In all the current discussion of political reform in the Middle East, and a possible dynastic succession in Egypt, the role of the military goes all but unremarked. Yet the Egypt military establishment continues to play a vital economic (perhaps a third of GDP is under military supervision or influence) and political role, and arguably has a veto over political reform and the succession of Gamal Mubarak as the next president of Egypt.
Discussions over the candidacy of Saad ed-din Ibrahim and Nawal al-Saadawi, and possibility of more open elections in Egypt in 2004 are interesting, but they also function as a smokescreen, occupying the press and civil society while real power lies outside the NDP and the cabinet. During June 2004, Egypt was nominally governed by Prime Minister Atef Ebeid for nearly three weeks while President Mubarak recovered from surgery in Germany. But Ebeid was a lame duck, his pending resignation having been announced the week before. So who was in charge? The answer, in all likelihood, was Mubarakâ€™s lieutenants in the military and intelligence establishment.
Rami Khouri of the Daily Star raises the problem of the militaryâ€™s role in Middle Eastern politics in an op-ed in the Daily Star. He mentions a recent report from the Brookings Institution, a centrist (at least by US standards) think tank, that examines the military establishments of Egypt, Pakistan and Syria, and their roles in influencing politics from behind the scenes. The report describes the ubiquitous of former and serving military and intelligence personnel at many levels of civilian life, and argues that civilian control over the military must be reestablished.
The lewa (general) is an over-familiar sight in the Egyptian popular imagination: generals serve as the governors of Egyptian provinces, are in charge of gathering statistics, and are invoked in legal disputes as sources of wasta (political influence). Their sons are among Egyptâ€™s most influential businessmen, something they have in common with their peers in Syria and Algeria.
Algeria, oddly, is absent from the Brookings Institutionâ€™s report, even though the Algerian military establishment, the pouvoir, has also laid its deadening hand on political and economic reform. (Also absent, perhaps more understandably, is Israel, which has generally separated civilian and military authority. However, the lines seem to be blurring in Israel, with Shaul Mofaz quickly moving from Chief of Staff to Defence Minister in 2002. Moreover, current Prime Minister Ariel Sharon considered a less democratic route to power, a military coup, in 1967.)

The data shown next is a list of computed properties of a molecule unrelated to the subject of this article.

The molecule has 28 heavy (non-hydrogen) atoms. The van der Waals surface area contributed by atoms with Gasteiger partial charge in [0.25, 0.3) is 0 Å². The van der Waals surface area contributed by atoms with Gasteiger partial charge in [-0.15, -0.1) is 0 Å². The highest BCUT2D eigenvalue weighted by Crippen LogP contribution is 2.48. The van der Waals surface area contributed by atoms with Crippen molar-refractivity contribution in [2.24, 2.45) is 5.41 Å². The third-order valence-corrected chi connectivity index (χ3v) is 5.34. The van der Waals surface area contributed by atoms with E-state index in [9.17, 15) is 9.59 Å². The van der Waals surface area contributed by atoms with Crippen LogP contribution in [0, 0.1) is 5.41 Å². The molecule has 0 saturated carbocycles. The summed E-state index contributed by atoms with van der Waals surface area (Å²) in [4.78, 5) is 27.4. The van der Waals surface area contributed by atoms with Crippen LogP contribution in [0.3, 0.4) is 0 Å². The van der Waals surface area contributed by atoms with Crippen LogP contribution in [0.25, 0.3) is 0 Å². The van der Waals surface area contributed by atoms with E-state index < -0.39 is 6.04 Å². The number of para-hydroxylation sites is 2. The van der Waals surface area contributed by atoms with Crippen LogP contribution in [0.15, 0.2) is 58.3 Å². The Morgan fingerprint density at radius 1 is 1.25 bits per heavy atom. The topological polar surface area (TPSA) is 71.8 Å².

Western governments regard the military in Egypt â€“ as in Algeria and Turkey - as a safe pair of hands, a bulwark against potentially disruptive Islamist and popular movements. The US state department sees the relationship with the Egyptian military as the cornerstone of the US-Egypt relationship; the Egyptian military sees the US as its most important ally. But the military is deeply conservative, and its attitudes are detrimental to Egyptâ€™s political development: itâ€™s â€˜no beardsâ€™ rule has barred the Muslim Brotherhood from reasonable political participation since the 1970s, and has given the Brotherhood the easy legitimacy of an illegal opposition group.
The Egyptian military plays its cards close to its chest, and it is difficult to gauge this corporate groupâ€™s attitudes to contemporary issues such as reform and the succession. I have heard that the military is now more positive about Gamal Mubarakâ€™s succession than it was 18 months ago, having been persuaded that Gamal has intelligent associates and that his succession will be accepted by Washington. But the Brookings report is not the first to have mentioned Omar Suleiman, director of General Intelligence, as an alternative successor. Even if Gamal does succeed, he will likely be closely supervised by his fatherâ€™s military peers and associates.